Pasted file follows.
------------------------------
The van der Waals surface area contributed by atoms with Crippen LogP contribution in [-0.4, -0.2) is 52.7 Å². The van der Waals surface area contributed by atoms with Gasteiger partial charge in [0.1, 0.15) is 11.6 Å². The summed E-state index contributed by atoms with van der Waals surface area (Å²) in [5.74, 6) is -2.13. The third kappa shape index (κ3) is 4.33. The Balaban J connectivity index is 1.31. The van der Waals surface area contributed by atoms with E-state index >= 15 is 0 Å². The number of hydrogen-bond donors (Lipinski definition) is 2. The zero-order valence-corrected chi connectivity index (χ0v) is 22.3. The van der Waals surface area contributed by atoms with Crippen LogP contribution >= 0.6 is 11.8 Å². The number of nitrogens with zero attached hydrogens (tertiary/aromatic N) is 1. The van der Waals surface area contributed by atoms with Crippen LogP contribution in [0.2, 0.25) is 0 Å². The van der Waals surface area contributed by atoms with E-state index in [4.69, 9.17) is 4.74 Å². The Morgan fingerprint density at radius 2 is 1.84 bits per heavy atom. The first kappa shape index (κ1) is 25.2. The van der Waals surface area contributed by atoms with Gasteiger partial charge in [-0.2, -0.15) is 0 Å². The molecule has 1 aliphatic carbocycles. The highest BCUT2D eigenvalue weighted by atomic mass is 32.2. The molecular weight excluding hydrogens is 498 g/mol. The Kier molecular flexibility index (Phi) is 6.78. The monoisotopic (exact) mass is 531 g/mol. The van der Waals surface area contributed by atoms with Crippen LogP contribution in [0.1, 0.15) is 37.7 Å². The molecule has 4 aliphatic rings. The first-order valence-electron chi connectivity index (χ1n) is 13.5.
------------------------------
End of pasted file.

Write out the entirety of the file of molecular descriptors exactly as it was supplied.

The van der Waals surface area contributed by atoms with Crippen LogP contribution in [-0.4, -0.2) is 52.7 Å². The van der Waals surface area contributed by atoms with Gasteiger partial charge in [0.1, 0.15) is 11.6 Å². The summed E-state index contributed by atoms with van der Waals surface area (Å²) in [5.74, 6) is -2.13. The third kappa shape index (κ3) is 4.33. The Balaban J connectivity index is 1.31. The van der Waals surface area contributed by atoms with E-state index >= 15 is 0 Å². The number of hydrogen-bond donors (Lipinski definition) is 2. The zero-order valence-corrected chi connectivity index (χ0v) is 22.3. The van der Waals surface area contributed by atoms with Crippen LogP contribution >= 0.6 is 11.8 Å². The number of nitrogens with zero attached hydrogens (tertiary/aromatic N) is 1. The van der Waals surface area contributed by atoms with Crippen LogP contribution in [0.2, 0.25) is 0 Å². The van der Waals surface area contributed by atoms with E-state index in [4.69, 9.17) is 4.74 Å². The Morgan fingerprint density at radius 2 is 1.84 bits per heavy atom. The first kappa shape index (κ1) is 25.2. The van der Waals surface area contributed by atoms with Gasteiger partial charge in [-0.2, -0.15) is 0 Å². The molecule has 1 aliphatic carbocycles. The highest BCUT2D eigenvalue weighted by atomic mass is 32.2. The molecular weight excluding hydrogens is 498 g/mol. The Kier molecular flexibility index (Phi) is 6.78. The monoisotopic (exact) mass is 531 g/mol. The van der Waals surface area contributed by atoms with Crippen LogP contribution in [0.1, 0.15) is 37.7 Å². The molecule has 4 aliphatic rings. The first-order valence-electron chi connectivity index (χ1n) is 13.5.